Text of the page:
Malls go all-out for holiday dollar Live reindeer, Santas are put on display to attract shoppers

Season is crucial

Some businesses make full-time job of Christmas promotions

November 29, 1996|By Liz Bowie | Liz Bowie,SUN STAFF

Santa's sleigh with eight tiny reindeer is coming to a shopping mall near you.

From Santas to Scooby-Doo to string quartets, shopping malls will do just about anything to attract shoppers during the holiday season, when retailers traditionally make 30 percent of their yearly sales.

Towson Town Center, like many other malls, will present entertainment with several singing groups, Santa breakfasts and bTC other events every weekend between now and Christmas.

And, indeed, there will be live reindeer pulling Santa in a sleigh at the Westview Mall today.

The demand is great enough that entire businesses are built on providing malls and shopping centers with entertainment between Thanksgiving and Christmas.

Take Operation Santa, for instance.

Run from a 20-acre ranch in Redmond, Ore., the company will supply shopping malls from California to Baltimore with a team of live reindeer, including a baby that is always called Rudolph.

Like many entertainers, the reindeer travel by trailer, hitting malls along the way.

And like a band, many of the teams have been working together for years. In fact, they always bed down in the trailer in the same position they would take when hooked to the sleigh.

Besides a little bit of corporate party work and some community events, said Cindy Gillaspie, a manager at Operation Santa, most of the business is generated by shopping centers and malls, which pay $2,200 to $3,500 a day for the reindeer.

And the mall management has to provide the Santa and straw.

The reindeer draw thousands of people at some malls, Gillaspie said. Recently, 1,500 children arrived to greet them at an Illinois mall.

Operation Santa belongs to Western department store owner Dallas Troutman.

It has been in business for 25 years.

"It is kind of a hobby business for him," Gillaspie said. "We cover expenses and hopefully make a little profit for him."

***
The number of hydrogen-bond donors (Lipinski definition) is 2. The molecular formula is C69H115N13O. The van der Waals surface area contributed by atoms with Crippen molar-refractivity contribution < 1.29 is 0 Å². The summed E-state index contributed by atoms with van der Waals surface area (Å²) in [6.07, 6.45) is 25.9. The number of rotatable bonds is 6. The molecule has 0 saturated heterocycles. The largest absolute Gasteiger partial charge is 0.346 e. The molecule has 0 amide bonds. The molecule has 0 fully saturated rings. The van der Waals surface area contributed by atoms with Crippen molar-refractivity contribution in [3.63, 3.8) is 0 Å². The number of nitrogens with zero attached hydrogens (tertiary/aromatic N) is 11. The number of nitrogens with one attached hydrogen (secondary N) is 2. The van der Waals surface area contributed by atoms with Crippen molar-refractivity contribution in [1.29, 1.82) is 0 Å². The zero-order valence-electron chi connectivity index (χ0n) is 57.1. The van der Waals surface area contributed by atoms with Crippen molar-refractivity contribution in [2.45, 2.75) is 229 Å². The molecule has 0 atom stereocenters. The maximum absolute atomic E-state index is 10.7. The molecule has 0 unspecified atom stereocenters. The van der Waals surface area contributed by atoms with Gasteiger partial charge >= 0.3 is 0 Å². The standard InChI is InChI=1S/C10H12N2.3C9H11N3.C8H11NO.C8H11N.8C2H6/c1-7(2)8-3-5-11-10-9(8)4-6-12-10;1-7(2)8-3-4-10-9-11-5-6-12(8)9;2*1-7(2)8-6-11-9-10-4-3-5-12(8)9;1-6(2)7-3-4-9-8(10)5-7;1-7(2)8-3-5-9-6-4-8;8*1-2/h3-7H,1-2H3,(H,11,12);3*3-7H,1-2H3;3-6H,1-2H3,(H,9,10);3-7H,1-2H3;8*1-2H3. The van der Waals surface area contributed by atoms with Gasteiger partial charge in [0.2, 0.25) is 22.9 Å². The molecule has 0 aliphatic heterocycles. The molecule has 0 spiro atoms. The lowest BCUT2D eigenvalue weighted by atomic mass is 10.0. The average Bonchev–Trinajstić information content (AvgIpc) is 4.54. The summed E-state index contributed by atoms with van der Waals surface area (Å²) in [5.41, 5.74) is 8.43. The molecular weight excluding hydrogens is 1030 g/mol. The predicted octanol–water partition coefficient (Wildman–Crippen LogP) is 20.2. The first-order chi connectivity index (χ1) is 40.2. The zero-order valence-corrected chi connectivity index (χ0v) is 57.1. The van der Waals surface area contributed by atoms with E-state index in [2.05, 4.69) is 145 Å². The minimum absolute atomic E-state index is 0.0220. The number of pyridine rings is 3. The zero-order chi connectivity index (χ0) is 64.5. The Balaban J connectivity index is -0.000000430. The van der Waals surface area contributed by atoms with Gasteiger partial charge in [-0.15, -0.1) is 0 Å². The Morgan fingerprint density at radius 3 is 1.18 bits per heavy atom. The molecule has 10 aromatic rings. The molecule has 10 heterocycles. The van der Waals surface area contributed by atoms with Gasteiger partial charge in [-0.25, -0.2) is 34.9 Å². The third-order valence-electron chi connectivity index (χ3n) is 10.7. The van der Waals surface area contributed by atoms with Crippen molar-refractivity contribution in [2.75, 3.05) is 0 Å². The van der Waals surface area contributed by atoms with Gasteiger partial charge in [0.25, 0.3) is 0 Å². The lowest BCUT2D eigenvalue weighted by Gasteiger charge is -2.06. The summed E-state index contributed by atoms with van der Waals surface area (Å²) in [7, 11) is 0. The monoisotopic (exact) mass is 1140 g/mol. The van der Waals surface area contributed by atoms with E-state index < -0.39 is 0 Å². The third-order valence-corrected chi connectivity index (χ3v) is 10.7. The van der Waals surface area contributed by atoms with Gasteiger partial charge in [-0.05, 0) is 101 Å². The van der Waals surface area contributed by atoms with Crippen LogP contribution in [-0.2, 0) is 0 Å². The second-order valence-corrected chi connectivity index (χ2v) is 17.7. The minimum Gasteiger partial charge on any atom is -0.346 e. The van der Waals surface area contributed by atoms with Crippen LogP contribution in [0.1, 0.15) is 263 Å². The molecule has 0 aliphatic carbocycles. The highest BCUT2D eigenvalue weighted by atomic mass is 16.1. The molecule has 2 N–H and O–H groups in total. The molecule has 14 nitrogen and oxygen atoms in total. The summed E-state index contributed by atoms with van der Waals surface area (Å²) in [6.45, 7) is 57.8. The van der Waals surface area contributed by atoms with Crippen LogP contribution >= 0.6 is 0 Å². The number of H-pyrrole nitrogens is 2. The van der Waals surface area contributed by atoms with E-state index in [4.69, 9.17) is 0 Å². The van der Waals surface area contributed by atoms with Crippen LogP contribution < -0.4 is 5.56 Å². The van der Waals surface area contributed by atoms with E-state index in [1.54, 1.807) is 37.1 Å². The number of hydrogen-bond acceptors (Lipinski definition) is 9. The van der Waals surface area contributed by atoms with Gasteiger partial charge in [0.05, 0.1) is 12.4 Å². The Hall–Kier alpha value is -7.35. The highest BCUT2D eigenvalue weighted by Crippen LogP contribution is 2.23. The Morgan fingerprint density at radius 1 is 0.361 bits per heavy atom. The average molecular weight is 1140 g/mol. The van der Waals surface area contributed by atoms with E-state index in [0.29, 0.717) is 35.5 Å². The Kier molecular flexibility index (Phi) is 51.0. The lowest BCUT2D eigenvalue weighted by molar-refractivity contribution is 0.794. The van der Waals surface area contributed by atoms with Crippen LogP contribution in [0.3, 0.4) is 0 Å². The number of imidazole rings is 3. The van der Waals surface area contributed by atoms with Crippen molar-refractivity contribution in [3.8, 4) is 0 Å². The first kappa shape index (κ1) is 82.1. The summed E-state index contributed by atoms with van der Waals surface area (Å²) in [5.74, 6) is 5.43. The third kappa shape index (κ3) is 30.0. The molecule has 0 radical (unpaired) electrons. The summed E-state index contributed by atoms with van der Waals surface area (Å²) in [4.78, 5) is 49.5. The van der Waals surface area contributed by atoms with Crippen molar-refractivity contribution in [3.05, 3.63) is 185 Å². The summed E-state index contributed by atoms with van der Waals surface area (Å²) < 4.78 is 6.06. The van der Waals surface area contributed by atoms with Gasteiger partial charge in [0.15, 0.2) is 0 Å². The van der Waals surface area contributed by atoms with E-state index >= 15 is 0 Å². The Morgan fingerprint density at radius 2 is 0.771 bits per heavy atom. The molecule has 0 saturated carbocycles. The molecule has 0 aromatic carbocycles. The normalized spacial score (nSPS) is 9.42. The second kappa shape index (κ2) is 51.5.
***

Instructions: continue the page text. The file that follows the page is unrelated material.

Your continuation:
Mall managers in search of a Santa can run an ad -- or go to a Santa supply company.

Philadelphia-based North Pole Photo "specializes in real bearded Santas," said general manager Greg Hasyn.

Operating year-round, the company has several hundred Santas who go to about 65 malls. It finds most of its Santas in professional acting guilds and church groups.

Once chosen, a Santa must be drug tested and have a police background check before attending Santa School to learn all the Santa lore.

"It takes a long time to train a Santa," Hasyn said, "because if Santa doesn't know the toys, it can be pretty apparent that they don't make them."

He won't say just how much one of his employees costs, but "a mall will pay a lot for a real bearded Santa."

After all, the International Council of Shopping Centers estimates that 23 million children nationwide will visit Santa at a mall. That's 60 percent of the under-10 age group population, the ICSC said.

But not all of the entertainers are out to make money.

Port of Call, a barbershop singing group that will rove around Towson Town Center for two hours on four Saturdays, charges (( $150.

The oldest barbershop singing group in the state has performed at White Marsh and Glen Burnie in other years.

"It's not a big money maker for you," said the group's leader, Bill Malstrom.

He does it, he said, because "I love to sing."

Pub Date: 11/29/96

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